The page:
I was just, like, learning all about life again. And on the last day, I chose to do five grams, which is what they call a heroic dose. I took five grams, I locked myself in a room and there happened to be some art supplies in there. And I took a painting that was on the wall already, that was like some Ikea art, and I painted over it. And I realized, “Oh, fuck, I was meant to be an artist.”
“I’m going to do a 30-day mushroom challenge where I’m going to do mushrooms every day for 30 days and post it online.”
I was born in Guanajuato, which is the same region where Diego Rivera was born, and he was a famous Mexican muralist, married to Frida Kahlo. My whole life, I would walk around with my pencils and crayons and draw as a kid. I thought that was my life until I lost my path.
And then here it was. It was like a light bulb went off and it was like, “How could I have ever forgot that this is what I was meant to do?” Wherever I go — I feel like if I’m a fighter, I’m the most creative fighter, not just in fighting, but at the gym. I’m just different.
I see myself as different than most people. I have always seen myself as an artist. So I was like, “What am I going to do? Fuck, I’m going to start painting.” And I just started fucking painting. And then I started doing everything I could to sell the paintings.
I sold them for 20 bucks, 50 bucks, and then 100 and 200 bucks. And now I’m selling paintings for 600 bucks, 800 bucks, 200 bucks. I just struggled, though. Struggled.
And there were so many fucking times that I was just about to lose my shirt or want to go to a mental hospital, or be like “I’m going to end up homeless. Because I’m so miserable doing anything except this that it’s like, I don’t think I could be free. If I can’t make it in this, I’m going to end up homeless for sure.” And then, luckily, I was able to also add tattooing, which kept me making some money until I was able to concentrate more and more on my art.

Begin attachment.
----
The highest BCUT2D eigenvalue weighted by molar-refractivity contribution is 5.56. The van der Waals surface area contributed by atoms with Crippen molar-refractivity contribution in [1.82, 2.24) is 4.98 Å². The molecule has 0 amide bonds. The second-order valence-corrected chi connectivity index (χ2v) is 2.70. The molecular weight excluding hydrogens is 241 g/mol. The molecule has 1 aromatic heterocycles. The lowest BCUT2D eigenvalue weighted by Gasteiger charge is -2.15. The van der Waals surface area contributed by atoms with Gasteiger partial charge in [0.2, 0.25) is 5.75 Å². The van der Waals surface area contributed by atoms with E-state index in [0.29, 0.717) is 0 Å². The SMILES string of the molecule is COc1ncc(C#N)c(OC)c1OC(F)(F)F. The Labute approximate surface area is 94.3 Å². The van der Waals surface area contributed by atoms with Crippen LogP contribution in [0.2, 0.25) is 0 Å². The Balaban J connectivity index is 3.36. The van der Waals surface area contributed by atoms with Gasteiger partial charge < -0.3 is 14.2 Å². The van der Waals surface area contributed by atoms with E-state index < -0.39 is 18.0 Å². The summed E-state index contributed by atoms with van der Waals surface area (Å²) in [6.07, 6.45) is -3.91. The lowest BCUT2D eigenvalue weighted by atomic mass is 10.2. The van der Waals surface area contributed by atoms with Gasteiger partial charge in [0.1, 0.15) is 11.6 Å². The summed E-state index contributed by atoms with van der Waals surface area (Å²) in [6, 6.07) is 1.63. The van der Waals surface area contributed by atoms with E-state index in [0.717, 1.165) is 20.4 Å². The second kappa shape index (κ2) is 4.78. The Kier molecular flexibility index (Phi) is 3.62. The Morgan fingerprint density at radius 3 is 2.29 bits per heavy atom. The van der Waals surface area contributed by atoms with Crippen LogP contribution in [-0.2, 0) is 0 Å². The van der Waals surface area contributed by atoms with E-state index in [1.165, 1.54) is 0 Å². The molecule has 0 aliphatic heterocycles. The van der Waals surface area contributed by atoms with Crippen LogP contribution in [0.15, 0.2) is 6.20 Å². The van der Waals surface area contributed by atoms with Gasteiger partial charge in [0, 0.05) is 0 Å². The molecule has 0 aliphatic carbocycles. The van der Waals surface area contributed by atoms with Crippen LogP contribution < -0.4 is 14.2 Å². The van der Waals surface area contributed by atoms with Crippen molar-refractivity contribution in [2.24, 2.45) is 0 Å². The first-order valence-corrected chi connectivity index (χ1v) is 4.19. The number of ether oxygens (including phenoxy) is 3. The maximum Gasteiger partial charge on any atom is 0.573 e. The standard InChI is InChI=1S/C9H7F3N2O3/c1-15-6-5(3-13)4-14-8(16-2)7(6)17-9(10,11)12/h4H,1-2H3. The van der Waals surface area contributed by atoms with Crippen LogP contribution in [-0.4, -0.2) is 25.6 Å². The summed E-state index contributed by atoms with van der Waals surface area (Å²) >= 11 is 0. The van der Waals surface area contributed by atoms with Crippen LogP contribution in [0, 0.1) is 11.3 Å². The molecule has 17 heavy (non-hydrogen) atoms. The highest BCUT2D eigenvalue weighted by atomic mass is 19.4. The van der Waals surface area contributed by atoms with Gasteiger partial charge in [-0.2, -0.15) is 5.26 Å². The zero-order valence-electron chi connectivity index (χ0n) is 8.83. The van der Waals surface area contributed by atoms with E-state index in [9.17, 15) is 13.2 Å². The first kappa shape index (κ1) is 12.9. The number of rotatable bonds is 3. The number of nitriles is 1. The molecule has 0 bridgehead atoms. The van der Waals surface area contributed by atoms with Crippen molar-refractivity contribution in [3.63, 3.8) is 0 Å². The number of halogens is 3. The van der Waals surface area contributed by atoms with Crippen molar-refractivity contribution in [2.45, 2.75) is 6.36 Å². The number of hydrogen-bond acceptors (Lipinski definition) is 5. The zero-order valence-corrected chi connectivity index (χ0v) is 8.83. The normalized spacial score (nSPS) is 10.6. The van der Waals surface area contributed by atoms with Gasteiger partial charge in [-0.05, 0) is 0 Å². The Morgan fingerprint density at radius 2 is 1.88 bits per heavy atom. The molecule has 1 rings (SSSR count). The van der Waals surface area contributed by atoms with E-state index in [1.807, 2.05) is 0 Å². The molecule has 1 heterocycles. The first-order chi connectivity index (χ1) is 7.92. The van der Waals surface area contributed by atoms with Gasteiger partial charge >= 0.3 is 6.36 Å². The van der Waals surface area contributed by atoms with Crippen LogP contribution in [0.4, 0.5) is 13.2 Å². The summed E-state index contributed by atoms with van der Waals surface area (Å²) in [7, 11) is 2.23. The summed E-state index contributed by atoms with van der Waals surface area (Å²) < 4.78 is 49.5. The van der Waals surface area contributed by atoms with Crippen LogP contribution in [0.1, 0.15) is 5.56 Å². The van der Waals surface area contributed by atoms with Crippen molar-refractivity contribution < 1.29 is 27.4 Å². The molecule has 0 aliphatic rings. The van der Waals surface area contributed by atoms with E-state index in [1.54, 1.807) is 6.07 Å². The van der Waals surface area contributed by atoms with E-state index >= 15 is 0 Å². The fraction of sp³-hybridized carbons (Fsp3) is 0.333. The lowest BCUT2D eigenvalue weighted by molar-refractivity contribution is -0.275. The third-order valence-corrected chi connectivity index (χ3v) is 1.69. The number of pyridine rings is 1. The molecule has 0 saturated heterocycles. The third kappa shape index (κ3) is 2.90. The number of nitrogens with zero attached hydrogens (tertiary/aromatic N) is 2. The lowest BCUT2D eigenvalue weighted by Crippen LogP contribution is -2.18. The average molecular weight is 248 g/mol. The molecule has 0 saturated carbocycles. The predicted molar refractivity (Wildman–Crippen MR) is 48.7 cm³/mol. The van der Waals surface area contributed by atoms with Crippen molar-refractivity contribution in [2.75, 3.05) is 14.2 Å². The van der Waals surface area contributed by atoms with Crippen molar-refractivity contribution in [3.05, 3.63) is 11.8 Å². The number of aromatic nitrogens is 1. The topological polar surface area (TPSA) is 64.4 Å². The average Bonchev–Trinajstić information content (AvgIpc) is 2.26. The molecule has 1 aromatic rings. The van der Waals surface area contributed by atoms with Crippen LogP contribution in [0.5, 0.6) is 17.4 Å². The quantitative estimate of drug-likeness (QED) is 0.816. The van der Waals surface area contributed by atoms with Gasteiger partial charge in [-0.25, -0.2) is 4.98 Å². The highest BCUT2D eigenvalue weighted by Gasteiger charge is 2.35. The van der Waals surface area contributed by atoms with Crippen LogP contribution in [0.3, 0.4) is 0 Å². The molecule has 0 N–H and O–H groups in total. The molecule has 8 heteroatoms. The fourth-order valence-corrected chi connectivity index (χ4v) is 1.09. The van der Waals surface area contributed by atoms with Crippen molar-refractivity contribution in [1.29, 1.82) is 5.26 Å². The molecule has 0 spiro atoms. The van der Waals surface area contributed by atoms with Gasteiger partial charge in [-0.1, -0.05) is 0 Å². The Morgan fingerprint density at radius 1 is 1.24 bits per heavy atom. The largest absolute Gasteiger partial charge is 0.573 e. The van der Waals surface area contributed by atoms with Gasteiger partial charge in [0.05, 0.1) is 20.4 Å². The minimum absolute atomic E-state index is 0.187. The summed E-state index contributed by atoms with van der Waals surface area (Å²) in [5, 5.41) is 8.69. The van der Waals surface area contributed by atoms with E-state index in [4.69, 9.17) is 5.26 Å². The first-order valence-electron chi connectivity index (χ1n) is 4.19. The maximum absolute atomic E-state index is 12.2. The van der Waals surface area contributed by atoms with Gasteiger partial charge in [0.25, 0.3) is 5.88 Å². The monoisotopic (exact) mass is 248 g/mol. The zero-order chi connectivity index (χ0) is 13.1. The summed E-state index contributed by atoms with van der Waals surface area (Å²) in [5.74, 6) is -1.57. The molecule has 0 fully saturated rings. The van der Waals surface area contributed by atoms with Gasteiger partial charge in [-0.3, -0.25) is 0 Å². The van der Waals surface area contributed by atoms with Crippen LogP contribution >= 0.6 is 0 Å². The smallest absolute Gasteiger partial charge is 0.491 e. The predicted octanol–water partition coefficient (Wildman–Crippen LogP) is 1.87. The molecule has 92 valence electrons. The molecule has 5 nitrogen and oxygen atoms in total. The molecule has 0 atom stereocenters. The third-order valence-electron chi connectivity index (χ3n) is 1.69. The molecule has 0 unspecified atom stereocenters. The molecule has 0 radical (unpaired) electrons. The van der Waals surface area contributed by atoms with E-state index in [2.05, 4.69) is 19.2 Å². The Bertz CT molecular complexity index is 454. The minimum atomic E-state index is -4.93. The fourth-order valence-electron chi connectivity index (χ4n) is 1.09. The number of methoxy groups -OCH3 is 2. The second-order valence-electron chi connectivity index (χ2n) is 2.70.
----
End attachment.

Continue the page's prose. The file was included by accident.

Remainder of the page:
In all of this process of sort of finding your way back to yourself, when did Lola appear?
When I re-discovered that I wanted to be an artist, Eric Del Fierro (head coach of Alliance MMA) took this class. And the reason he took the class is because (former UFC bantamweight champion) Dominick Cruz took the class, loved it and got him to do it. A very famous American black belt, Jimmy Harbison, did it. And he loved it. And he got Dominick to do it. And I believe perhaps Scott Nelson and Ed Clay, the owners of On The Mat, did it, loved it, and they got Jimmy. So it’s like, it’s spreading through the MMA community, it’s crazy.
My coach saw that I was dealing with a lot of issues, and this class — if you do want to set goals, it’s really good for that, as well, even though it’s for emotional intelligence.
So I took the class, and one of the goals was to do something artistic and outside of your career. Let’s say, somebody’s a real estate agent. And after the 100 days of coaching, they’re going to set a goal to sell 10 houses. They’re going to force that person to do a creative goal that’s outside of their regular business plan, so they can do something outside of their comfort zone. When I took the class, my business goal was to do 40 paintings in 100 days.
So they go, what can you do that’s completely different than anything creative you’ve ever done? And to this day, I have no idea why, but out loud I just said “What if I do a drag show?”
And everybody lost their shit. Because you’re in a group, and you become best friends with these people, you work together for months. And then they’re like, “Oh my God, that’s fucking crazy” — because the class is about vulnerability — so they’re like, “This fucking masculine dude who’s a professional fighter, (it’s) so scary for him to do drag, this is amazing.”